Does it work? Can ginko biloba help mental health?

 

BACKGROUND:Several herbal remedies are used for mental health, with ginkgo the most popular.

In the US, it is available over the counter in health food shops and elsewhere and has been one of the top five or six bestselling herbal remedies. Worldwide sales exceed $250 million per year. Many countries have approved ginkgo for treating Alzheimer’s disease and other memory problems. In Ireland, it is available only by prescription.

The ginkgo biloba tree is native to southeast Asia and one of the oldest living tree species. It is highly revered in China where traditional Chinese medicine uses ginkgo seeds to treat various illnesses. Recent interest has focused on extracts of its leaves, especially a German extract EGb 761, found in many products. Originally, the herb was investigated for its effect on blood circulation. This led to suggestions it might improve bloodflow in the brain. Gingko is the most widely consumed herbal remedy used to prevent age-related cognitive decline and dementia.

EVIDENCE FROM STUDIES

Popular interest in ginkgo increased dramatically after a 1997 study, which enrolled just over 300 patients with Alzheimer’s disease or dementia. After a year, those taking ginkgo had no deterioration in their symptoms, while those taking a placebo scored significantly worse on cognitive tests. However, studies conducted since have had inconsistent results.

Many of these were not large enough or conducted for long enough. For these reasons, two of the largest dementia-prevention trials ever conducted were initiated with gingko. The GuidAge study is being conducted in Europe; but results are not yet available.

The Gingko Evaluation of Memory (GEM) study was conducted in the US and reported its main findings at the end of 2008. It involved 3,069 participants over 75 years of age. They were at increased risk for dementia, but had no or only mild symptoms of cognitive decline when the study began. Participants were randomised to take placebo or 120mg ginkgo twice daily for an average of six years. At the end, the groups did not differ significantly. It was concluded that gingko is not effective in preventing the development of dementia or delaying the onset of symptoms.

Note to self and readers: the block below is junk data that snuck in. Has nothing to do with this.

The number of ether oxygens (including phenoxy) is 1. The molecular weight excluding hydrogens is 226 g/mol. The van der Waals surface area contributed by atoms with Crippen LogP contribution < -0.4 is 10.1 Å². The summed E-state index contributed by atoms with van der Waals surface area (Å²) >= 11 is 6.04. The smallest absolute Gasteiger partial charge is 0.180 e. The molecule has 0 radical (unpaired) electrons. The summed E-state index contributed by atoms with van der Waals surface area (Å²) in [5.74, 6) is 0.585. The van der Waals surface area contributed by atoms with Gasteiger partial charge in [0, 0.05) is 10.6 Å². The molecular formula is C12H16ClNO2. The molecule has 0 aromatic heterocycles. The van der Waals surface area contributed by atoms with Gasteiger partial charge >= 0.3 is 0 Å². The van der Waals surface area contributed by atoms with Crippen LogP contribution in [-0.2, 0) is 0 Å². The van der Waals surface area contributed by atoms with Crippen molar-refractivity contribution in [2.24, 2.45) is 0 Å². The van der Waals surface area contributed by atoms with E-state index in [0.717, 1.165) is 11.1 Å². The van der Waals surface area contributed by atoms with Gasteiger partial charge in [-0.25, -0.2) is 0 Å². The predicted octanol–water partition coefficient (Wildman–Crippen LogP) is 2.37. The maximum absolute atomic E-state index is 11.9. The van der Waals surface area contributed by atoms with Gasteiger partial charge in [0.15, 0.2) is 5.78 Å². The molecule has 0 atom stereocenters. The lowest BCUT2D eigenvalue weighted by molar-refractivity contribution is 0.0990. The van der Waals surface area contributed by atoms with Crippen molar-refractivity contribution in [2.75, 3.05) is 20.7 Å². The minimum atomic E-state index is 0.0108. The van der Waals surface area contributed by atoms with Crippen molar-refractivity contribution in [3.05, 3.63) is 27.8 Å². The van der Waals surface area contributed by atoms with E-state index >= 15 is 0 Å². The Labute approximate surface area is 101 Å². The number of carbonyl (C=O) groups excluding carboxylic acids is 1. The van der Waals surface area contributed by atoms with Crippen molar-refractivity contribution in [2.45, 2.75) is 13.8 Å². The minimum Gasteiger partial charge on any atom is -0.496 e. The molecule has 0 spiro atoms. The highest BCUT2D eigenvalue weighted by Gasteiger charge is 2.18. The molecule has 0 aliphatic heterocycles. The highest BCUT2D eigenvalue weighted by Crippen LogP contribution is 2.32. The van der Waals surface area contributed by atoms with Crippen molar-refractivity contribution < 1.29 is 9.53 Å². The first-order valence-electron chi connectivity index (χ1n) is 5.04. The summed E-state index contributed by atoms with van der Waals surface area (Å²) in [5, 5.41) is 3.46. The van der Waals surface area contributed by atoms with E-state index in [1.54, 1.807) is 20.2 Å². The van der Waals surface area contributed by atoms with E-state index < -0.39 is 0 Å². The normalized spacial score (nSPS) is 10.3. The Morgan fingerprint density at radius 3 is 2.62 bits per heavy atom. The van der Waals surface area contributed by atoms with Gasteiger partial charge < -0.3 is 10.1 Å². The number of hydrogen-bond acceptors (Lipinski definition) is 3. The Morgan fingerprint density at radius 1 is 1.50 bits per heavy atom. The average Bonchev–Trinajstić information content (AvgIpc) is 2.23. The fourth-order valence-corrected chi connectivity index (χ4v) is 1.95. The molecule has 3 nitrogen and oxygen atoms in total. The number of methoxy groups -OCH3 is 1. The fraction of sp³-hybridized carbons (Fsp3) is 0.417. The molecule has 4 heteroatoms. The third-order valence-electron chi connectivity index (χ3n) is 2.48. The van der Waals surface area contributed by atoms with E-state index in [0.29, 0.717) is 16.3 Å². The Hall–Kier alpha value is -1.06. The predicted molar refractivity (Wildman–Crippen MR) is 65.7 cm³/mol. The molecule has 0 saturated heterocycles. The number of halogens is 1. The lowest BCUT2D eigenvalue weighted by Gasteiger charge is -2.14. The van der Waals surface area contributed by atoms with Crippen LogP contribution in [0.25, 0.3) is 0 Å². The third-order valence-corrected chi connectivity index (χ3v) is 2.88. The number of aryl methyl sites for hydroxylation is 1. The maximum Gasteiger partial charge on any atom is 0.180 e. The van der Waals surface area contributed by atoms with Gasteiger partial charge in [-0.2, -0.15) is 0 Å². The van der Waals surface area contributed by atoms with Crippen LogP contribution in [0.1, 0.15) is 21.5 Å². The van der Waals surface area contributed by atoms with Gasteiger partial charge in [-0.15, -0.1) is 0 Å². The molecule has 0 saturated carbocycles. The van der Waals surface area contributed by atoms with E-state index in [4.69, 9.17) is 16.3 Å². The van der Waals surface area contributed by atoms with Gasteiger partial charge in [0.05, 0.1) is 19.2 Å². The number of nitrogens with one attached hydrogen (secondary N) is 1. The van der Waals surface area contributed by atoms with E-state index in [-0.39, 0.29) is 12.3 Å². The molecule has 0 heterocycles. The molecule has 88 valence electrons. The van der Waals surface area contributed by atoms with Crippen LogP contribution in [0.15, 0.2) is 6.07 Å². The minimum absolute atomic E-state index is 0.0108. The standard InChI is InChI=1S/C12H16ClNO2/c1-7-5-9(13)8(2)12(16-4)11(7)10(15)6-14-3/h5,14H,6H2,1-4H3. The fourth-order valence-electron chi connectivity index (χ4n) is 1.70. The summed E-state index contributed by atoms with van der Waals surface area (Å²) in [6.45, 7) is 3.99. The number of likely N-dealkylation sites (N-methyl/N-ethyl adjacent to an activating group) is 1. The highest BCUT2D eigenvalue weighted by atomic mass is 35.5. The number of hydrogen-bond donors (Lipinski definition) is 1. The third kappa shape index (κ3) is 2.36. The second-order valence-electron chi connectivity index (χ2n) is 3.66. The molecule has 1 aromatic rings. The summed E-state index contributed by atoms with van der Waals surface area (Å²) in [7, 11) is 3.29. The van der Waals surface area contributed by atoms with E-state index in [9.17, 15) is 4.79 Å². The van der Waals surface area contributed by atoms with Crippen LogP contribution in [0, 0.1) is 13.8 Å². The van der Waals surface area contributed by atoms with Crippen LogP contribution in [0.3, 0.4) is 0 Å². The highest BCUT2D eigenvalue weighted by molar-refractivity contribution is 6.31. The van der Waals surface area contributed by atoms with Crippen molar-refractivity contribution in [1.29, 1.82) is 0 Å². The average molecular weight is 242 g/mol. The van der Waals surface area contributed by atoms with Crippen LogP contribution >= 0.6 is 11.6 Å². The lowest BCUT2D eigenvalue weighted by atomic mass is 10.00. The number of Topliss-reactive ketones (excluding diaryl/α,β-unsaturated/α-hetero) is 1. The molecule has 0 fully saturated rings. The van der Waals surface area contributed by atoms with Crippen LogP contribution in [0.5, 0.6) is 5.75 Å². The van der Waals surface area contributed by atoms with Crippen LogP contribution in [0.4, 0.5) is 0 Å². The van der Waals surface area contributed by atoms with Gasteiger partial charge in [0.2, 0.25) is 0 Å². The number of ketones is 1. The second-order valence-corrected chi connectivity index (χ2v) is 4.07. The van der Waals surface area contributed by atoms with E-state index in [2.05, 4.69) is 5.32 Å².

In June 2010, the French company funding the GuidAge study issued a press release. For the primary outcome, ginkgo did not significantly delay the onset of Alzheimer’s disease. However, further data analyses are being carried out, which the company stated are encouraging for those who take gingko for at least four years. We will have to await publication of the details to evaluation whether some people may benefit from gingko.

PROBLEMATIC ASPECTS

In the randomised controlled trials, the incidence of adverse effects has been the same with gingko and placebo. Concerns have been raised about using gingko along with blood-thinning drugs as ginkgo was originally used to increase circulation, but little evidence supports these concerns. However, among participants who started the GEM trial with diagnosed cardiovascular disease, significantly more developed dementia when given gingko compared with placebo. This is a new finding, and may reflect a worrisome connection between ginkgo and heart disease. Further research is needed.

RECOMMENDATIONS

Safe and effective ways of preventing dementia and promoting mental health are needed. To date, evidence does not support using ginkgo biloba. A Cochrane review concluded in 2009 that evidence that gingko is effective for dementia or cognitive impairment is inconsistent and unreliable. Since ginkgo is available in Ireland only by prescription, concerns about mental health or dementia should be discussed with a healthcare professional.


Dónal OMathúna has a PhD in pharmacy, researching herbal remedies, and an MA in bioethics, and is a senior lecturer in the School of Nursing, Dublin City University